The first incident worth citing is ten-man Italy’s elimination of hosts Holland at Euro 2000. Despite the Dutch missing five penalties during the game (two during the 120 minutes and three during the shoot-out), the BBC’s Barry Davies still summarized the match with a condescending dollop of disdain: “Who says cheats never prosper?” Two years later a series of bizarre refereeing decisions throughout the tournament led to Italy’s ultimate undoing at the World Cup. The erratic performance of referee Byron Moreno during the defeat to Korea provoked fans to speak of a possible conspiracy against the Azzurri, a notion dismissed by many in the British press as a case of sour grapes. Meanwhile Moreno has since served several suspensions in his native Ecuador, and in 2010 was arrested at New York’s JFK airport with six kilos of heroin packed in his underwear.

England fans should know better than most that the domestic game should not be judged by national team performances, yet it seems these two globally-televised matches were enough for many in the UK to form their own assessment of Italian football in general. The fact that Italy had provided both finalists in Europe’s premier club competition in 2003 might have suggested an upturn in Serie A’s fortunes. But for many observers the Champions League final at Old Trafford — a tensely fought affair between classic rivals Juventus and Milan — seemed ample confirmation of Serie A’s demise, a conclusion apparently drawn from the fact that the game ended goalless after extra-time.

Around this time Spain’s La Liga began to take the place of Serie A in the hearts of British fans who like their soccer spiced with a little Mediterranean glamour. Of course, the fact that La Liga was broadcast on Sky Sports also helped, as did the transfer of David Beckham to Real Madrid. By this point the Premier League was already starting to enjoy its new-found status as a global luxury product, garnering new admirers but also encouraging the attitude of the insular English soccer fan. Britain as a society watches far more television than their counterparts in southern Europe, making them especially susceptible to the excessive and manipulative levels of hype surrounding football coverage in the UK media.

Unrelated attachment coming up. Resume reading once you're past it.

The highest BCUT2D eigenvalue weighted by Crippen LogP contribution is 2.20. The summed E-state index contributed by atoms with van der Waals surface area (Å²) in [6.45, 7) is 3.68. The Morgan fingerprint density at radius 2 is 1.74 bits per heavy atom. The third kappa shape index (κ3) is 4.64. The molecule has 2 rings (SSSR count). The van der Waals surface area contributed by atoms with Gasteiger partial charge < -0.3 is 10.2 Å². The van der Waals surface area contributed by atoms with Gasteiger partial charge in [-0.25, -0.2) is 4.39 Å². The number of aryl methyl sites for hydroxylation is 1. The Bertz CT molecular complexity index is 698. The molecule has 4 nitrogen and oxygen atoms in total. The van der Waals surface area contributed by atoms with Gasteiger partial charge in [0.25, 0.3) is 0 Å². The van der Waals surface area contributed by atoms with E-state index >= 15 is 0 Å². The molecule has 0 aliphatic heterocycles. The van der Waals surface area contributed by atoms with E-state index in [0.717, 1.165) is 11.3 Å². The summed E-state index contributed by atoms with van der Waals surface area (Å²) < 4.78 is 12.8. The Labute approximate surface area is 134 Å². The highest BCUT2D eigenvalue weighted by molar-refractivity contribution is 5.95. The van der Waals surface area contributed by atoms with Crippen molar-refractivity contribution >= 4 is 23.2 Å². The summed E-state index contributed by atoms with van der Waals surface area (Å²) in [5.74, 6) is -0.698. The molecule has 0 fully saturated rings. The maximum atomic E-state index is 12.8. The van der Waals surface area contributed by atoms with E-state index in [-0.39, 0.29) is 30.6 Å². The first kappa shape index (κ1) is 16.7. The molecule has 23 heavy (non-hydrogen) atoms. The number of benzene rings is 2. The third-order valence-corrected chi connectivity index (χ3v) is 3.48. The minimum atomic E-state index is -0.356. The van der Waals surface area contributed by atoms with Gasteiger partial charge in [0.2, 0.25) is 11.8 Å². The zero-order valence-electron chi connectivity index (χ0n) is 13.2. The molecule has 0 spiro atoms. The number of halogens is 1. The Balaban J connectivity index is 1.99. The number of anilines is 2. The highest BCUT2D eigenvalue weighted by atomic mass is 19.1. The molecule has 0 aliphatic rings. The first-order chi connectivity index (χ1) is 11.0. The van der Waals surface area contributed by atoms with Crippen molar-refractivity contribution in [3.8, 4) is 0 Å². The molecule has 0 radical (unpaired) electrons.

I don’t believe the changes in attitude towards Serie A can be based purely on football. What no-one seems to have picked up on is that the general disregard for Italian football these days is mirrored by a cultural-economic shift in Italy’s standing in the world, and a definitely detectable downturn in the country’s image abroad. Though still a highly desirable destination for Brits, Italy as a nation was once more revered than any other for its art, fashion, food and, of course, football. Thanks to cheap air travel all of that has now been conquered, and suddenly Italy is no longer di moda. Just as many journalists use Silvio Berlusconi’s careless remarks and behaviour to depict an entire country as ignorant and corrupt, so soccer fans, sports writers and even casual observers let their perception of a country as a whole to subconsciously influence their take on every product coming out of Italy, especially football.

Italian fans have sometimes been accused by British visitors of aggression, particularly during matches in European competition. Whether occurring in Italy or anywhere else, problems with violence in and around the stadium have little to do with football, and much more to do with society at large. Whatever you want to call it — sporting pride, peer pressure, twisted machismo, boredom — when a Sicilian teenager feels compelled to throw a fatal flare at a policeman in Catania, a nation and its national game can hardly be held responsible.

I’ve attended home matches at the two biggest and best-supported teams in Spain, and in both cases the match-day experience was underwhelming in comparison to what I’ve seen in Serie A stadia, at least in terms of atmosphere. While the Premier League has been extremely successful in refashioning the stadium as a safe and lucrative venue for all the family, at the same time something has been lost. The last time I went to a game in England I was greeted with a lengthy list of objects which weren’t permitted inside the ground, including flag poles and cameras. Fan participation is integral to the stadium experience, and Italian supporters use a colourful combination of flares, flags, banners and sophisticated choreography to galvanize each other and their team. You can learn a lot about a place and a people by spending an afternoon on the terraces.